Friday, February 17, 2012

Zipcar smashed my enthusiasm

How should a company react to a customer's suggestion?

Since I am only staying 6 months in Washington, I don't want to buy a car. Renting for the duration is expensive. Furthermore, I live on the border between Washington and Maryland -- we won't even talk about the joys of trying to park when two different jurisdictions are involved in policing on-street parking! But life without a car is difficult in the US. So this led me to choose Zipcar - a car sharing service.

Zipcar is really cool: you pay by the hour or by the day. You have a broad selection of cars parked nearby. Just reserve, walk to the car, swipe you smart card and off you go! Couldn't be easier. And you can even use your smartphone as a remote control to unlock the door. The geek in me smiles from ear to ear.

Now they have many models to choose from, but my favorite model is not close by, so I asked them if they could position one to a nearby parking location. Here is how they answered me:

Dear Peter,

Hi! Thank you for the time you have taken to offer your thoughts and suggestions. We sincerely appreciate this, and do take suggestions and input seriously. While we can not act on every suggestion immediately, we compile them all for future reference and planning. If you have any further suggestions please feel free to forward them to us here at Zipcar. If you have any further questions or concerns, please do not hesitate to contact us.

Thanks and have a nice day!

Regards, (name)
Zipcar Member Services

What are people thinking when they write answers like this? This is classic Management 1.0 with a lot of sugar coating on top! It's quite friendly, but the meaning is clear: It ain't gonna happen. Ice water. Disappointment.

Now, I have really don't have anything bad to say about Zipcar. But my inner self is saying, 'yet another soulless corporation'. In my eyes, Zipcar's NPS rating has gone from 10 down to 7.

Let me tell you another story: I was an early adopter of Target Process. I had an idea for a feature which I communicated to TP. It was simple and made TP much easier to use (at least for me). They put the suggestion on a site where their customers could vote on the suggestions they liked best, and in each release they implemented a few. In the next release, there was my feature! They may even have skipped the voting process - it was a real win. In fact, in happened so fast, I am not sure they did it for me. But who cares? I spent the next two years telling people about 'my feature' in Target Process and how cool TP was that the reacted so quickly.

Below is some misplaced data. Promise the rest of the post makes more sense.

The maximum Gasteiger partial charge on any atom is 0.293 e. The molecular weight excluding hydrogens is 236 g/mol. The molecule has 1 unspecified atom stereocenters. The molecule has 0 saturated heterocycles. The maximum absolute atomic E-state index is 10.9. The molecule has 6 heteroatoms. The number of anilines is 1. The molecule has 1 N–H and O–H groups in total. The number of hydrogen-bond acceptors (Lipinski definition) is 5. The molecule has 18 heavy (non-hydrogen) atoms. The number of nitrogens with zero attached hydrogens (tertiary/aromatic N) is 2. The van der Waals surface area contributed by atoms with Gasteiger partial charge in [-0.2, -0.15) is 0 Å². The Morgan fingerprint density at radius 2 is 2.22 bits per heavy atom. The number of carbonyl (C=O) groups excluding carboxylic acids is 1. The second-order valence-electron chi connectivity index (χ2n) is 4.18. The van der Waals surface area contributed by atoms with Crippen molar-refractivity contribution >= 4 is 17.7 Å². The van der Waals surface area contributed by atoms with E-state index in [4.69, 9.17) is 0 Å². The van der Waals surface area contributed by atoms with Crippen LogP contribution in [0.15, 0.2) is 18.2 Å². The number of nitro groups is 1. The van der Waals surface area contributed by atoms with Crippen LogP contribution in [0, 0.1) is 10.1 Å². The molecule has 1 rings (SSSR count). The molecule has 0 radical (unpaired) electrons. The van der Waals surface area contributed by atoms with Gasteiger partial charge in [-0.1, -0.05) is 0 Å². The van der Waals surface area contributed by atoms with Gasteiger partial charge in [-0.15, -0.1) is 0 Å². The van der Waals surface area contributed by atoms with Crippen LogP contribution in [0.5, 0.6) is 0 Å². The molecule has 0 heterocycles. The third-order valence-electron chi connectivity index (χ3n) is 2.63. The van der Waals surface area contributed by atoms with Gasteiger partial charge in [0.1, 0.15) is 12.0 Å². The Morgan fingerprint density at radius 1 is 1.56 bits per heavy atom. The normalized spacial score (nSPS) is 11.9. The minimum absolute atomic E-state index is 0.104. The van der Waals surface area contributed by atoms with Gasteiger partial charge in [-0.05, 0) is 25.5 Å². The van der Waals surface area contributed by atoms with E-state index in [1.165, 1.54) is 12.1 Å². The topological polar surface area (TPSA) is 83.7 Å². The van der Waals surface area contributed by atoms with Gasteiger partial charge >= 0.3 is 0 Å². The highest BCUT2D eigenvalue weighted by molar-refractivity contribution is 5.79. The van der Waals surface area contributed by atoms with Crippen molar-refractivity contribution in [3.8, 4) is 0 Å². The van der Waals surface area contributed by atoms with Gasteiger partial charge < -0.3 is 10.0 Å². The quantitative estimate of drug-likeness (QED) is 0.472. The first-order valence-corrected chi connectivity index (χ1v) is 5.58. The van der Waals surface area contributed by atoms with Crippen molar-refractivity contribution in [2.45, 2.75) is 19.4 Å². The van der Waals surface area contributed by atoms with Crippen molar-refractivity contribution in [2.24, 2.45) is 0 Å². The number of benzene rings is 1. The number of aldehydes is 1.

A suggestion is an opportunity to delight a customer. A suggestion is an opportunity to win an evangelist.

Since then, I have always encouraged Product Owners to include some 'sweets' for their customers in each release, just so that the customer can proudly point to 'their' features in the product. It does wonders for your customer delight ratings.

When you take the time to make a suggestion, what answer would you to receive? Here's what I would like:
Dear Peter,

Thanks for you suggestion! Delighted customers customers are top priority at Zipcar. I have checked on availability, and we can put your favorite car at a nearby location within 30 days. We'll leave it there for three months, and if the demand justifies it, it can stay there permanently. I hope you enjoy the car!
If you have any further questions or concerns, please do not hesitate to contact us.

Thanks and have a nice day!

Regards, (name)
Zipcar Member Services

You can bet I'd be telling everybody about 'my zipcar' for months there after, and I would be motivated to drive it a lot. If that happened to you, how long would you be singing the praises of Zipcar?

It is anybody listening at Zipcar? Why don't you try that answer again?

Update 28-Feb: Once this article came out on twitter, their DC Office reacted very quickly and with a smile. Within a week, there was a BMW at my nearest location. Thanks, Zipcar!

Monday, February 13, 2012

From a Blame Culture to Fearless Trust


As a manager, you understand the second principle of Radical Management: your role is changing from being a controller of people to an enabler of teams. In my coaching work, I've met many managers who, even though they understand this principle, they get really uncomfortable with relinquishing control.
If I trust my team, how do I prevent them from abusing this trust? How do know I will I get results?
This is a perfectly normal question at the beginning of a transition, especially in large organizations. What is trust? How can you trust your people? And how do create a climate that encourages trust?

Without trust, people have to protect themselves from betrayal and attack. Work is a dreary grind, in which people are constant fear of punishment, and the workplace resembles a Dilbert cartoon with slightly more lifelike renderings of the people involved. In fact, if Dilbert is a favorite subject for decorating people's offices or the coffee corner, then you probably have a problem with trust and fear in your organization.

A company living a trust culture can be a wonder to behold! Happy, motivated staff working effectively with each other, with stakeholders, with managers and even with customers to produce great outcomes! Is your company like this? Stop and imagine for a moment what it would be like...!